Some jobs are more stressful than others.
For example, Cindy Mosney's: She has been working to assess the housing needs of homeless women for the independent nonprofit NW Pilot Project for more than 20 years. Mosney goes to shelters, interviews women who are homeless, and then tries to secure housing for them. It's a race against the gentrification clock, as the need for affordable housing remains steady, while Portland's supply is diminishing by the minute.
Even Mosney's office on SW Broadway now cowers in the shadow of the construction site for the new Ladd Tower, with its marble-clad retail space and 23 floors of luxury apartments. It's an unsympathetic emblem for the changing face of our city, a project without an affordable square foot going in.
"We're losing ground on affordable housing, that's for sure," Mosney sighs. "And I love that Eastbank Esplanade, but I wish I could tell you how many affordable housing units could have been built with that money."
Mosney meets an average of 30 homeless women a week, and as we're talking on a recent Monday afternoon, her two cell phones ring several times. She also has to divert her office line for 45 minutes to stop it ringing off the hook, a concession for which this reporter feels a touch guilty. Is her job always this busy?
"It's a constant battle," she says. "Whether I'm trying to get someone to a doctor or arrange for Social Security, there's always work that has to be done. I have one woman who's been waiting seven years to get a disability check. And we're always getting rejection letters."
There's also the barrier of widespread social stigma associated with homelessness, and not only among Portland's broader community. While Mosney's clients have often ended up homeless for a variety of reasons, many of them have internalized stigma about their situations, and it can fall to Mosney to persuade such women that they deserve her help.
"They've been raised with this pick-yourself-up-by-your-bootstraps attitude," she says. "And they feel guilty and shameful taking my help because they feel they don't deserve it."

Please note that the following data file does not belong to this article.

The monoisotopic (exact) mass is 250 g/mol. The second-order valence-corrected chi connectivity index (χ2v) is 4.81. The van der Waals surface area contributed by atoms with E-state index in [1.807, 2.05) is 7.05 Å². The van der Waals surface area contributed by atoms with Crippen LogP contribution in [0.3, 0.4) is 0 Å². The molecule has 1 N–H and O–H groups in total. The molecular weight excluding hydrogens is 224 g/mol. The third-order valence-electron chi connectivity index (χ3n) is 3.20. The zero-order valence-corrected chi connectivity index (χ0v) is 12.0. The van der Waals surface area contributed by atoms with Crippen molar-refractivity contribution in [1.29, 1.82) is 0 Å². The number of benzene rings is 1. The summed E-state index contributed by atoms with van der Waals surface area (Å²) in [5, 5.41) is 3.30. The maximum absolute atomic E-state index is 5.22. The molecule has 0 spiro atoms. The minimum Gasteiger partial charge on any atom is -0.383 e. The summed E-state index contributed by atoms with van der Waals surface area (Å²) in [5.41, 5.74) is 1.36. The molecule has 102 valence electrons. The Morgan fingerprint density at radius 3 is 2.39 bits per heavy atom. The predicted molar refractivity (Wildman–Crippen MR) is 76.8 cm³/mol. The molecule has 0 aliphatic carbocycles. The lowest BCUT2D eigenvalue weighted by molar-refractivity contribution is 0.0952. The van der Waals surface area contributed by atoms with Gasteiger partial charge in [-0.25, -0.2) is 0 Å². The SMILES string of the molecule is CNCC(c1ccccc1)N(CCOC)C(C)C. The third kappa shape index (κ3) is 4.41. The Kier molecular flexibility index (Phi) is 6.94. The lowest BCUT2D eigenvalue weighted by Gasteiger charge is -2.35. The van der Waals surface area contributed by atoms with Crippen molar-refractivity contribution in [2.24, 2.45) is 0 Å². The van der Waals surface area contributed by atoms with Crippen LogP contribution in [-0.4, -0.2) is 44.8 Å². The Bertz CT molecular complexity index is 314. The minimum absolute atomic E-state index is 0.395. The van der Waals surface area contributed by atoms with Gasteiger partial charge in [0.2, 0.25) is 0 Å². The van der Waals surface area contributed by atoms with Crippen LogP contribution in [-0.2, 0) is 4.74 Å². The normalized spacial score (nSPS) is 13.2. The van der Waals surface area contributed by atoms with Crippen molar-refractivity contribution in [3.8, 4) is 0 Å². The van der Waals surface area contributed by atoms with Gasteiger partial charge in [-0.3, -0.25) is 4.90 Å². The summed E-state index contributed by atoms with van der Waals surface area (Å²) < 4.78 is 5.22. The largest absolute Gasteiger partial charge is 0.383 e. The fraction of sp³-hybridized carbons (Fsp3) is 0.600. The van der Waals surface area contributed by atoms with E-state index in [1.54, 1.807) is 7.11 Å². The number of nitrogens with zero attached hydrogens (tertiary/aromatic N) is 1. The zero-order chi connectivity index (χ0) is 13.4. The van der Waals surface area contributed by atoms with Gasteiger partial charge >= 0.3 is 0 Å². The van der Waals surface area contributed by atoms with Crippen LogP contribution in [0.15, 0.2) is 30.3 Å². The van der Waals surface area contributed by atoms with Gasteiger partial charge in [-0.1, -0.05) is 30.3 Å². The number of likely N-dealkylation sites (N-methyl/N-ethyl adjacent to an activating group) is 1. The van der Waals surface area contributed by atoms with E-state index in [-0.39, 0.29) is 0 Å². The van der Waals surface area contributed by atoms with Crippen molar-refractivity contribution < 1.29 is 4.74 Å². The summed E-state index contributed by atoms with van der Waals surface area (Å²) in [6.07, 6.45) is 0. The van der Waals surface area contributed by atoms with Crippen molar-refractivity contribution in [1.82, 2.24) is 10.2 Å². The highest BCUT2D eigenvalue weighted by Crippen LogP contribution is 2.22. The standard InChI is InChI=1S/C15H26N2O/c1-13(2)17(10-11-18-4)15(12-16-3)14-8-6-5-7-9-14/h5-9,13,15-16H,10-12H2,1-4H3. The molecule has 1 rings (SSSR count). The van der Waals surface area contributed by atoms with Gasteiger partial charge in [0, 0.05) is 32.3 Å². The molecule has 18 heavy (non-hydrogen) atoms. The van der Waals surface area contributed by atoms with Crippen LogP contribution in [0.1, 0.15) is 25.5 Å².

Contrary to stereotype, most of Mosney's clients are not addicted to drugs. They may have lost income through health problems, because a partner died, or their jobs may have simply fallen away over the years. Nevertheless, Mosney feels her own struggle with alcoholism and drug addiction as a young woman (she joined Alcoholics Anonymous at 26, 30 years ago, and still goes to three meetings a week) is fundamental in helping her relate to the people she works with.
"I've been homeless myself, and had to stay in shelters and ask for the same kinds of services I help these women get. And it could be just like that," she says, snapping her fingers, "that I could end up on the other side of this desk, needing help."
Often, Mosney will interview someone in need of services, but she'll be unable to supply any, perhaps because her agency's budget is spent in a given month, or because the shelters are all full. For such situations, there's a stress ball on Mosney's desk.
"That's like, my 10th one," she says, and it sits next to a jar full of 365 "affirmations" written on individual pieces of paper. The idea is to pull out a piece of paper, read what it says out loud, and then try to achieve that state of mind, no matter how stressful the circumstances. Mosney hands me the jar. The paper I pull out says: "I create open communication with ease and joy."
I pick another one instead. "Today, I am serene, peaceful, and calm."
It's at this point that I realize there aren't enough affirmations and stress balls in the world for me to be able to do Mosney's job day in, day out, for 20 years without going crazy.